Offline Notchy Bob

  • Starting Member
  • *
  • Posts: 8
Re: German Trade Gun ?
« Reply #11 on: January 25, 2019, 05:47:43 AM »
Thanks to all who responded.  The information (and the link to the original gun on which the Knob Mountain stock was based) was much appreciated.

Notchy Bob
"Should have kept the old ways just as much as I could, and the tradition that guarded us.  Should have rode horses.  Kept dogs."

from The Antelope Wife

Offline Eric Kettenburg

  • Hero Member
  • *****
  • Posts: 2413
Re: German Trade Gun ?
« Reply #12 on: January 25, 2019, 02:46:57 PM »
Chris I do think it's possible that some of them may be as early as the 1760s although obviously it's a debatable point.  I haven't seen anything that would preclude them being of that decade and some of the decorative elements engraved on the furnishings appear to match up somewhat in style with what is seen on engraved locks such as the Marshall rifle, Brass barrel gun etc.  On the other hand usually the carving does have the appearance of being later.  If we view these as German, given your studies of German arms, where do you think these may have been made?  Have you seen any in any of the auction catalogs that were signed?  I don't recall ever seeing one with a signature of any kind.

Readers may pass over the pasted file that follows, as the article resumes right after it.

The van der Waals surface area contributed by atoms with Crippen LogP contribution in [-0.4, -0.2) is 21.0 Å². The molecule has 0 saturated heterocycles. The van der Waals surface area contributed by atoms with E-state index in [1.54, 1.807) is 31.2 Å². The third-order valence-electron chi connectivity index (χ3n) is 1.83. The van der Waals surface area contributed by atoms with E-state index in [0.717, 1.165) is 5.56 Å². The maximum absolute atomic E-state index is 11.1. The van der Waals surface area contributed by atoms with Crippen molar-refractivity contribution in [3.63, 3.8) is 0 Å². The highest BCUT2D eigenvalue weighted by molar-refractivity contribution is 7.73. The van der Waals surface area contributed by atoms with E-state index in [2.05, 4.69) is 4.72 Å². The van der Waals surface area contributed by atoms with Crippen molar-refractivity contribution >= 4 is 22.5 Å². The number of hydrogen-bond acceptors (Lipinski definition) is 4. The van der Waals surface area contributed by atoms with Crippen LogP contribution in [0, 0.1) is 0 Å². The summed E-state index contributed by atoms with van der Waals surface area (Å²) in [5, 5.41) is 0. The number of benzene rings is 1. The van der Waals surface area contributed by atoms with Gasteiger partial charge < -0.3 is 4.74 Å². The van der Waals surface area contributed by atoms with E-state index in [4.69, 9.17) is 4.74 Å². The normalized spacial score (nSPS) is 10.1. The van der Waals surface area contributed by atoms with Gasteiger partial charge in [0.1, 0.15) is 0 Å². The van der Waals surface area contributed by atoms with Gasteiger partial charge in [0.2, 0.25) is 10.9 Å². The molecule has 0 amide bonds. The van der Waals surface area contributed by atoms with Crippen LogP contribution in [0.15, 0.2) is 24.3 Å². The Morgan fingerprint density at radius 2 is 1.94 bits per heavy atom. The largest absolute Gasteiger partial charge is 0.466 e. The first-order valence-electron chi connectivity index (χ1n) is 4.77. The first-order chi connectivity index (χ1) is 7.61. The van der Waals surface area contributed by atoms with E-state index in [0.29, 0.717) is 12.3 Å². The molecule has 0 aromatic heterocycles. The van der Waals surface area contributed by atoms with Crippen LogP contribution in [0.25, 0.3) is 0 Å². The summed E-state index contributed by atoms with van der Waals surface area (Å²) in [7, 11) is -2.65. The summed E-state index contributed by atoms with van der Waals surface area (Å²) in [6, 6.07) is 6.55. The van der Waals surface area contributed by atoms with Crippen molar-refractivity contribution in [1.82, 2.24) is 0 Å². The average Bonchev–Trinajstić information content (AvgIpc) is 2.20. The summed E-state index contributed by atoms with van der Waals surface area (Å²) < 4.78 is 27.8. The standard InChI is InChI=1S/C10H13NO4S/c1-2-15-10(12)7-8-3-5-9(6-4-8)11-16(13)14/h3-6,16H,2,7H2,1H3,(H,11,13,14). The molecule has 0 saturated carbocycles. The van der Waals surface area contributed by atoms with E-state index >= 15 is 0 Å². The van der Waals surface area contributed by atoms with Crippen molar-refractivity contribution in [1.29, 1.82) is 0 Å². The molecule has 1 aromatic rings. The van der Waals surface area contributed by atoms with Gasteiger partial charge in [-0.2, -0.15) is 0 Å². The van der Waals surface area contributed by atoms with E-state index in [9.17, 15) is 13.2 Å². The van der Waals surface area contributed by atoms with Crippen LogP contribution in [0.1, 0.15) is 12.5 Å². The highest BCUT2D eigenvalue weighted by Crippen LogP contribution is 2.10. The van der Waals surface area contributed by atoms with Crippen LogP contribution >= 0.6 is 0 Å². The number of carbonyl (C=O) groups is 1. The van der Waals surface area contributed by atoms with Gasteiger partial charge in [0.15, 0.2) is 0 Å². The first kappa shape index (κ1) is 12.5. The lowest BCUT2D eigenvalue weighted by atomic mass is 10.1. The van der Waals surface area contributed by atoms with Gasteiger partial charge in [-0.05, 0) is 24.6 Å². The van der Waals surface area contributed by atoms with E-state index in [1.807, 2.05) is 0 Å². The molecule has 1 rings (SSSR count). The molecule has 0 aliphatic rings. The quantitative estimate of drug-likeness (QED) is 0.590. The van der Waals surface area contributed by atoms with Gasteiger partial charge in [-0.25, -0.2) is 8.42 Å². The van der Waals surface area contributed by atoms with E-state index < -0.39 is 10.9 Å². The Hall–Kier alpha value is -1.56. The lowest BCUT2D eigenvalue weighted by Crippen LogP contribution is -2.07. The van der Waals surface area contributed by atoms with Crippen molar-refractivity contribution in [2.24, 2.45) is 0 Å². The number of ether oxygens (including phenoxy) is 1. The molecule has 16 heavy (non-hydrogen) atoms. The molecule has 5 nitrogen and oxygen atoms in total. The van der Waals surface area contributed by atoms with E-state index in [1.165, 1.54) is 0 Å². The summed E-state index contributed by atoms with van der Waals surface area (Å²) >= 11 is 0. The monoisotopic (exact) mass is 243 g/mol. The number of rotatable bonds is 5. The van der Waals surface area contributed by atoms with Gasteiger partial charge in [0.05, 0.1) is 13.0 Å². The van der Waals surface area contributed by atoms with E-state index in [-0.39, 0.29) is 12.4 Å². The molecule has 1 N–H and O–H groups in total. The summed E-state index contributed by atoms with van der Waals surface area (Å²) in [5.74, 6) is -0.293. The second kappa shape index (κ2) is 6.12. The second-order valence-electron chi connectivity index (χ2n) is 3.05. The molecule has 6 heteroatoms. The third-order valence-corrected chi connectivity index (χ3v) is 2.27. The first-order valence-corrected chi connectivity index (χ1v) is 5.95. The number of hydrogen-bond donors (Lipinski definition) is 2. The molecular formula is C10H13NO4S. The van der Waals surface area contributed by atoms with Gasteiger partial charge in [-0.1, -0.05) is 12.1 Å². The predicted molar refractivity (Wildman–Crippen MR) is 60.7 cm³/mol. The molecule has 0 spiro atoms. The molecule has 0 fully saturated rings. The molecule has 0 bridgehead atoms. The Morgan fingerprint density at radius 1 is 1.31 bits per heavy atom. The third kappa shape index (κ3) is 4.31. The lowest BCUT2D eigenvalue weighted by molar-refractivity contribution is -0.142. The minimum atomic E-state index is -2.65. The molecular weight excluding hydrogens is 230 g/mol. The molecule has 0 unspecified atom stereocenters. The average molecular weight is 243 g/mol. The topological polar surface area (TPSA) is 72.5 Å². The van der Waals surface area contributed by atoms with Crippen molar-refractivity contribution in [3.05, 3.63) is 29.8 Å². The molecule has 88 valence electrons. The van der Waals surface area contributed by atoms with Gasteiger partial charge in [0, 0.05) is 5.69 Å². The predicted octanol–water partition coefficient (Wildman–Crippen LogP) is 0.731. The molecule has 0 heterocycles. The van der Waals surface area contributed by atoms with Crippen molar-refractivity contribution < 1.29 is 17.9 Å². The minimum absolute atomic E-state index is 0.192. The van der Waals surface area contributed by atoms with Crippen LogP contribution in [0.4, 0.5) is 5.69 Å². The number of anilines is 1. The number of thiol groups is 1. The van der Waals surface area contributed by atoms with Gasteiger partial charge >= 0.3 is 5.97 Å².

I would generally tend to agree with you in terms of the concept of scavenged furnishings, save that I've worked on at least two of the wacky assumed Bucks guns that I can recall which had clear evidence of this same furniture having been restocked - i.e. redundant pin holes.  I suppose someone could have fell down a hillside wth a relatively new/fresh import piece?  Given hard use or otherwise an accident, I don't think it was always 'old' guns that were scavenged.